Eversource, State Plow Ahead with East Boston Substation Plans

Process for unneeded facility continues despite widespread opposition

The waterfront site near the dangerous electric substation proposed by Eversource in the Eagle Hill community in East Boston. The jet fuel tanks and other infrastructure in the background highlight the need for climate justice in this community.

Eversource wants to build a new substation in East Boston's Eagle Hill neighborhood. Local residents – many of whom have limited proficiency in English –oppose the plan, but the State has made it hard for them to take part in the public process by refusing to provide adequate translation services at meetings. Photo: Ed Lyons, CC BY-NA 2.0

November 13, 2020 (BOSTON, MA) – Massachusetts energy officials announced today that they are planning to hear public comments and issue a decision to approve construction of a controversial East Boston electrical substation next month. Conservation Law Foundation (CLF), GreenRoots, and Lawyers for Civil Rights previously filed a federal complaint under Title VI of the Civil Rights Act of 1964 with multiple federal agencies after officials failed to make meetings accessible to all residents. The groups issued the following statements in response to today’s news.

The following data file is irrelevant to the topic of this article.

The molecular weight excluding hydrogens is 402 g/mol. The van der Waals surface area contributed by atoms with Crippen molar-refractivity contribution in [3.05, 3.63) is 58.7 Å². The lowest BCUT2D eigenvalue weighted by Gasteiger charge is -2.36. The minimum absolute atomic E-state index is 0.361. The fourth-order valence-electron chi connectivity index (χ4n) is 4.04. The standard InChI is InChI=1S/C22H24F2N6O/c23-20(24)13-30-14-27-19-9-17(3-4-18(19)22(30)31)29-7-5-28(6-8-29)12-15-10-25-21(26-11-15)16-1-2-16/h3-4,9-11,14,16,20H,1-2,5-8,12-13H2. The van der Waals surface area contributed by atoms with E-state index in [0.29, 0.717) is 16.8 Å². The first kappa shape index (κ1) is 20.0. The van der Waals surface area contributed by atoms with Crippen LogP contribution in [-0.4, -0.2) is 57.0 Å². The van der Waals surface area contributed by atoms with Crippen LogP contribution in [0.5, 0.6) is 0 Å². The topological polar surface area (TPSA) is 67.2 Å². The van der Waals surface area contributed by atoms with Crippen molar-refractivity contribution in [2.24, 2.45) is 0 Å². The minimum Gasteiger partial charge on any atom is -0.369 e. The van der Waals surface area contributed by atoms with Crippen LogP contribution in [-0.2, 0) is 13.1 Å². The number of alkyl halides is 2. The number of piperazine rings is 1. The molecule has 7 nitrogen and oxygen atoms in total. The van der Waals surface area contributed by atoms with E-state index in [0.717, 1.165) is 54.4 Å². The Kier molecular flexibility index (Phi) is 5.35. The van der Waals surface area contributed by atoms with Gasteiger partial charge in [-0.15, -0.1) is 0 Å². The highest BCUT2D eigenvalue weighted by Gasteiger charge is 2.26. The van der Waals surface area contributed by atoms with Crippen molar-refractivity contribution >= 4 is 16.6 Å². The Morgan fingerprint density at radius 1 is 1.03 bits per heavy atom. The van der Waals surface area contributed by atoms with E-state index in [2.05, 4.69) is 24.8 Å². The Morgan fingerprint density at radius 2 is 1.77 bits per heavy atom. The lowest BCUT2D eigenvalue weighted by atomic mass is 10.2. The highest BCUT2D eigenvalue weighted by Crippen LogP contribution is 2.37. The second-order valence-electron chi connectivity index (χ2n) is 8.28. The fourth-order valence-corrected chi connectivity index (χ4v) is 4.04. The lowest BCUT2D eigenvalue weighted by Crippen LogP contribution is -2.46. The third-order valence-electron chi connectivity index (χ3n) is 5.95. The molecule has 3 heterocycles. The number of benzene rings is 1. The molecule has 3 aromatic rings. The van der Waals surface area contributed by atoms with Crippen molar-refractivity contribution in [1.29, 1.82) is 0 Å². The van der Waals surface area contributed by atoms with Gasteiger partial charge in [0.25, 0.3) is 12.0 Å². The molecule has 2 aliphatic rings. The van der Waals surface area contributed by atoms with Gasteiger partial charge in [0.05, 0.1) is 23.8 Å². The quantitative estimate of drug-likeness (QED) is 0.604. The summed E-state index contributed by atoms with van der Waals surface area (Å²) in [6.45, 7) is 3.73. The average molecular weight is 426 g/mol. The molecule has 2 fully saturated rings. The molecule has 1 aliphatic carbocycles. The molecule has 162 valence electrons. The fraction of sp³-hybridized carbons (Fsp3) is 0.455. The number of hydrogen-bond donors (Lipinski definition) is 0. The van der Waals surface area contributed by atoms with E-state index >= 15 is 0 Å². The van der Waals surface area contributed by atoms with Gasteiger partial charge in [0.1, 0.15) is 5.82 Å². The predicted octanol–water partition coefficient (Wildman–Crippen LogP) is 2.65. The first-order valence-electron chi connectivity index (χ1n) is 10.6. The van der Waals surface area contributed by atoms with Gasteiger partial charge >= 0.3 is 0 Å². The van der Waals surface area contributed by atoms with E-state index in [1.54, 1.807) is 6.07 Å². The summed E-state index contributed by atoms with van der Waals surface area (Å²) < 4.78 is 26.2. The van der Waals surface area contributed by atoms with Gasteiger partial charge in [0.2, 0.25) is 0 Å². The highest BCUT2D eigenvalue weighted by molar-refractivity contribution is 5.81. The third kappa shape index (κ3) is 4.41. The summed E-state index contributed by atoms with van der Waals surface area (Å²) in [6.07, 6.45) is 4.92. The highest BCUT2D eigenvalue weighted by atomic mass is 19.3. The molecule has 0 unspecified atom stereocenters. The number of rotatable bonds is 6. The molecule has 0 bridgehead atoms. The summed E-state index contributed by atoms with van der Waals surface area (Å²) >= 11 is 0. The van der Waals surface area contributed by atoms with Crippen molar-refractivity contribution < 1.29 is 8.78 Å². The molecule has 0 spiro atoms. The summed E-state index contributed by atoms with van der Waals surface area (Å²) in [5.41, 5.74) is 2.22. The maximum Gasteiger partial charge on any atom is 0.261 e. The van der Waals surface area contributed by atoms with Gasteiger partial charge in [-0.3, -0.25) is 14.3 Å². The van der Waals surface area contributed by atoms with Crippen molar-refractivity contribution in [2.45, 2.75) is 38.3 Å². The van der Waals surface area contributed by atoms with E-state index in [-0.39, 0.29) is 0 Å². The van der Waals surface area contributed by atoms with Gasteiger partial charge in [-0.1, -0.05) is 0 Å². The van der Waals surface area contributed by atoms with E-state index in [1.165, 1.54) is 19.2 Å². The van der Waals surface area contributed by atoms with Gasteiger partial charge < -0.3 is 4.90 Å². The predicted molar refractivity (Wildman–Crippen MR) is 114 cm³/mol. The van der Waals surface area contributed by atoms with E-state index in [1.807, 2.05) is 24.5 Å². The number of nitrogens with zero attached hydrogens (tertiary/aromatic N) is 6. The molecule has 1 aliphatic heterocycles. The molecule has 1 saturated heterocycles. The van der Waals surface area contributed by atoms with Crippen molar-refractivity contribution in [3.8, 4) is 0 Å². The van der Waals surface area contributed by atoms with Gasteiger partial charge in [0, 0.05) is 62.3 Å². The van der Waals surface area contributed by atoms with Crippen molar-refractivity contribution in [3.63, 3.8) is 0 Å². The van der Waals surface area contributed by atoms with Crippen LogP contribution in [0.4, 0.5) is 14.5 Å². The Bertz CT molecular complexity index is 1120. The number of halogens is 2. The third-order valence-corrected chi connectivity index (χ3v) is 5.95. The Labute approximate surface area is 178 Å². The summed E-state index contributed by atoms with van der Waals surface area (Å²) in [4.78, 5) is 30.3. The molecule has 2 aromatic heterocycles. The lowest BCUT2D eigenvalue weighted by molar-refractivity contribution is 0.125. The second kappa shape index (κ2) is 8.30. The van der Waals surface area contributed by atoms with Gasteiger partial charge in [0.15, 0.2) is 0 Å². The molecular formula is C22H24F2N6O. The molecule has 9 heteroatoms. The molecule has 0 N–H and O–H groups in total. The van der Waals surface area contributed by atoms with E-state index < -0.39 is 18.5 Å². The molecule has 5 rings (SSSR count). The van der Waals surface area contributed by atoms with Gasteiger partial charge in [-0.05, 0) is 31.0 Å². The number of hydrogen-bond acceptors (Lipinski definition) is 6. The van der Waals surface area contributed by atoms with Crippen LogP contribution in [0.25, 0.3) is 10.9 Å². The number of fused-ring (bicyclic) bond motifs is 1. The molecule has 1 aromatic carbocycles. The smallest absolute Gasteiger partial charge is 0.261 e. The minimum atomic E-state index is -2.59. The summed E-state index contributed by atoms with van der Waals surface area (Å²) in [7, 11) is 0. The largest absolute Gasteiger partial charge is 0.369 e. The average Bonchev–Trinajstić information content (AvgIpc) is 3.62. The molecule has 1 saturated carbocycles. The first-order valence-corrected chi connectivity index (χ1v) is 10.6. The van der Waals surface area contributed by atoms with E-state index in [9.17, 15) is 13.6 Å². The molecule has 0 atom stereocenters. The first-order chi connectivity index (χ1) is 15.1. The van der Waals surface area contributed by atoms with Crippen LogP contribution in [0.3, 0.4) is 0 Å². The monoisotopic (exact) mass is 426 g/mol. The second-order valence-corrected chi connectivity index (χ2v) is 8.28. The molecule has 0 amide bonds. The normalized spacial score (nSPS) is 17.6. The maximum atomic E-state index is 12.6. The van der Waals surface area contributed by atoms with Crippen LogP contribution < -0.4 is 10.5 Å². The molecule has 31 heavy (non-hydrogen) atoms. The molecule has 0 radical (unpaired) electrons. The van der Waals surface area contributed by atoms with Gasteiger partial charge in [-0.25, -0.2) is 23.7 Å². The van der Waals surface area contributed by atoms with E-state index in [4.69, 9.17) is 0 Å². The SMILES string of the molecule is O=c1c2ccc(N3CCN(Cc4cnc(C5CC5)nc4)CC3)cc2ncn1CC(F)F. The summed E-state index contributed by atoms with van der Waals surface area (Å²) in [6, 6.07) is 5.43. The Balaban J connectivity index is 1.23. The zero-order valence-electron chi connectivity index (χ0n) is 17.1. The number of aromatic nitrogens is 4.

“This project would have disastrous impacts on the health and safety of East Boston and Chelsea residents, who are already living the epicenter of the COVID pandemic,” said Roseann Bongiovanni, Executive Director of GreenRoots. “The fact is that that this substation is simply no longer needed. Attempting to push through the approval process amid a pandemic when our communities have been slammed by COVID and are now simply trying to stay healthy and stably housed is shameful, disrespectful and an outright insult to the people who shoulder the burden for our entire region.”

“Three years ago this month, state energy officials totally disregarded—as ‘disruptive’—the attempts of Spanish-speaking residents to participate in a critical decision that will affect their community for decades,” said Amy Laura Cahn, Senior Attorney and Interim Director for Healthy Communities and Environmental Justice at Conservation Law Foundation, “Since that time, the EFSB has consistently failed to live up to its language access obligations under federal law. In yet another insult to this community, residents with limited access to technology will be further marginalized by a remote hearing.”

“We are shocked that the EFSB can consider moving forward with this process while multiple federal agencies are still evaluating the lawfulness of its conduct,” said Lauren Sampson, staff attorney at Lawyers for Civil Rights. “The EFSB should postpone any future proceedings on this project pending resolution of the serious civil rights charges leveled against it.”

Civil rights complaints against the Executive Office of Energy and Environmental Affairs, Department of Public Utilities, and Energy Facilities Siting Board are still pending with Departments of Interior and Transportation and a civil rights compliance review of the Executive Office of Energy and Environmental Affairs by US EPA has barely begun.

Experts are available for further comment.